When it comes to punk rock, two years cast especially long shadows.
There was 1977, when The Clash, the Ramones, The Damned and scads more released watershed albums that defined punk in its infancy.
Then there was 1994, when punk broke into the mainstream, making millionaires out of dudes with cheetah-print hairdos.
Two bands ensconced on the inaugural Summer Nationals Tour embody both eras.
First, there’s Irish punks Stiff Little Fingers, who formed in ’77 and who gave impassioned voice to the social strife of their homeland.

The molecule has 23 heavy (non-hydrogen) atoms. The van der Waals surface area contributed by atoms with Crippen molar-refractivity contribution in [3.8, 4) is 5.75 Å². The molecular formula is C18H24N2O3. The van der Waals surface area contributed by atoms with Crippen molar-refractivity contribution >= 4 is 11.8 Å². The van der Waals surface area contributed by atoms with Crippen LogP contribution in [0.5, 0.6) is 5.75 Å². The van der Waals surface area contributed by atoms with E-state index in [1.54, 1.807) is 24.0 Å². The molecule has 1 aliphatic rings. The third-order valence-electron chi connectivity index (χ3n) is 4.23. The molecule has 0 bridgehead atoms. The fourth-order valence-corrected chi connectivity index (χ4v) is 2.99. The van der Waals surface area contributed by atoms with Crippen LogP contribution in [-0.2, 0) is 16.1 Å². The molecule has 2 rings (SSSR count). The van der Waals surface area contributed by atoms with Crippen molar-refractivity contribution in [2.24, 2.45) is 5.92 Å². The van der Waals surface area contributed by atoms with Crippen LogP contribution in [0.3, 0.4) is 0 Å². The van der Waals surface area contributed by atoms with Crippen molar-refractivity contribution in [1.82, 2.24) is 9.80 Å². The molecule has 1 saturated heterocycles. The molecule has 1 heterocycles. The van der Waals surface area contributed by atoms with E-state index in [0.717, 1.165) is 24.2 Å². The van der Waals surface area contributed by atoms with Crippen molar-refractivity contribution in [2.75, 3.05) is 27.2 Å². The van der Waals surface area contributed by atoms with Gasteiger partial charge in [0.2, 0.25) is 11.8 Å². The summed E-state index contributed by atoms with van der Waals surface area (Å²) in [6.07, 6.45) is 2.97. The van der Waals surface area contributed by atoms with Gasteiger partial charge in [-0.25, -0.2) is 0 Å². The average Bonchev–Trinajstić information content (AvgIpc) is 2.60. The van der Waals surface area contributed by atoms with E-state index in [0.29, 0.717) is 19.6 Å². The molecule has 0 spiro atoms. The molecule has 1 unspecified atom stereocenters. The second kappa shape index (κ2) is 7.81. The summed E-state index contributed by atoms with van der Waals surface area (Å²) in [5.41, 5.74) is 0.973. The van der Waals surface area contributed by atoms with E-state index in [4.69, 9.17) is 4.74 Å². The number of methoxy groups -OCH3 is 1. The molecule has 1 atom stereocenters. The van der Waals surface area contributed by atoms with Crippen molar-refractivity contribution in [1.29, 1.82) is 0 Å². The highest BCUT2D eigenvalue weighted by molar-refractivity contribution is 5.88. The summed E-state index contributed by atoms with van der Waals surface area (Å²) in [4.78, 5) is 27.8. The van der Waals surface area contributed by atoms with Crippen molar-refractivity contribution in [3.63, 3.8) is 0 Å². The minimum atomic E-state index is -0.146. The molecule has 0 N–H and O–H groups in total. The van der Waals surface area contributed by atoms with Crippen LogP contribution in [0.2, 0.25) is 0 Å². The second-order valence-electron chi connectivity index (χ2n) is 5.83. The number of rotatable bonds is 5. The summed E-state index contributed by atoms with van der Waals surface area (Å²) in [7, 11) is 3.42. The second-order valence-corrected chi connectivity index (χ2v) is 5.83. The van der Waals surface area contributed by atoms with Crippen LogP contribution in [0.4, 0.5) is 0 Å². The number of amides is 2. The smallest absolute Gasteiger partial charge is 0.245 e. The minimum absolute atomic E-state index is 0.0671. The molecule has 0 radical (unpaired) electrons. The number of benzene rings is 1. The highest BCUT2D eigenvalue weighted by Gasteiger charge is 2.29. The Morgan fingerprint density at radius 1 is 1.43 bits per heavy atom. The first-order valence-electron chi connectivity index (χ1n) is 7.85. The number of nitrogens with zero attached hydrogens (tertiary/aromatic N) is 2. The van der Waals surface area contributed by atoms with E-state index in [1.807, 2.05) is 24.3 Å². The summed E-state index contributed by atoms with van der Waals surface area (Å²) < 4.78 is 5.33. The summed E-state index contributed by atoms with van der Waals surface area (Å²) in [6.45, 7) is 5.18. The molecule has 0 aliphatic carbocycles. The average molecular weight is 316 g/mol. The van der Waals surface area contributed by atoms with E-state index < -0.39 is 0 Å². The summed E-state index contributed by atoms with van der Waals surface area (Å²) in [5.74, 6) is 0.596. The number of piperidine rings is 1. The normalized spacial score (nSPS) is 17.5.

Next, there’s The Offspring, whose tellingly titled third record, “Smash,” released in 1994, quickly became one of punk’s biggest gateway records and all-time top sellers along with Green Day’s “Dookie,” issued the same year.
Stiff Little Fingers are opening the show, The Offspring are closing.
In between are a pair of bands influential in their own right: SoCal bro punks Pennywise and the music’s melodic conscience, Bad Religion.
Taken as a whole, the lineup is a snapshot of punk’s first, second and third generations, bands who paved the way for many more to come.
Contact reporter Jason Bracelin at firstname.lastname@example.org or 702-383-0476. Follow on Twitter @JasonBracelin.